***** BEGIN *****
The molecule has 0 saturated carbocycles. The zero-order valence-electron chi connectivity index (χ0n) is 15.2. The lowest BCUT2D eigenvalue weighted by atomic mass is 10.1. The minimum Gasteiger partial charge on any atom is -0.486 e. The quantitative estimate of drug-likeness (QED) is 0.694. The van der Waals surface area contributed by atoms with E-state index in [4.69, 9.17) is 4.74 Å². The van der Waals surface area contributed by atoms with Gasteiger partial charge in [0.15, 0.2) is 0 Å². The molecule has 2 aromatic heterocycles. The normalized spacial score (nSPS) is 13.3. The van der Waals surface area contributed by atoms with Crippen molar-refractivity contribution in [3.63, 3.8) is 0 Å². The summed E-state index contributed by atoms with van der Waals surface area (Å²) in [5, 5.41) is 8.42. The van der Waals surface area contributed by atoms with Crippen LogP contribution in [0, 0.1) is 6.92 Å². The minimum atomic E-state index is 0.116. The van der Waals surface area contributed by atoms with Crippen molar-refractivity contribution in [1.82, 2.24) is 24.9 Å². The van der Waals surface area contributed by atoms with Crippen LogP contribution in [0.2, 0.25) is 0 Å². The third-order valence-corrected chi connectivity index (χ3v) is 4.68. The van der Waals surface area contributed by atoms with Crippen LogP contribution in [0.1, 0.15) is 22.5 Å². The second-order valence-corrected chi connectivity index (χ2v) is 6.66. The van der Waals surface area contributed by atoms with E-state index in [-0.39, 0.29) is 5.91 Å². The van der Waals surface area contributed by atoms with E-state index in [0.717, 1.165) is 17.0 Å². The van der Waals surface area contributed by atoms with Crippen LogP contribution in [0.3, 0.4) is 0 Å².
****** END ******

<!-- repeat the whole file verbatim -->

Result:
The molecule has 0 saturated carbocycles. The zero-order valence-electron chi connectivity index (χ0n) is 15.2. The lowest BCUT2D eigenvalue weighted by atomic mass is 10.1. The minimum Gasteiger partial charge on any atom is -0.486 e. The quantitative estimate of drug-likeness (QED) is 0.694. The van der Waals surface area contributed by atoms with E-state index in [4.69, 9.17) is 4.74 Å². The van der Waals surface area contributed by atoms with Gasteiger partial charge in [0.15, 0.2) is 0 Å². The molecule has 2 aromatic heterocycles. The normalized spacial score (nSPS) is 13.3. The van der Waals surface area contributed by atoms with Crippen molar-refractivity contribution in [3.63, 3.8) is 0 Å². The summed E-state index contributed by atoms with van der Waals surface area (Å²) in [5, 5.41) is 8.42. The van der Waals surface area contributed by atoms with Crippen LogP contribution in [0, 0.1) is 6.92 Å². The minimum atomic E-state index is 0.116. The van der Waals surface area contributed by atoms with Crippen molar-refractivity contribution in [1.82, 2.24) is 24.9 Å². The van der Waals surface area contributed by atoms with Crippen LogP contribution in [0.2, 0.25) is 0 Å². The third-order valence-corrected chi connectivity index (χ3v) is 4.68. The van der Waals surface area contributed by atoms with Crippen LogP contribution in [0.1, 0.15) is 22.5 Å². The second-order valence-corrected chi connectivity index (χ2v) is 6.66. The van der Waals surface area contributed by atoms with E-state index in [-0.39, 0.29) is 5.91 Å². The van der Waals surface area contributed by atoms with E-state index in [0.717, 1.165) is 17.0 Å². The van der Waals surface area contributed by atoms with Crippen LogP contribution in [0.3, 0.4) is 0 Å².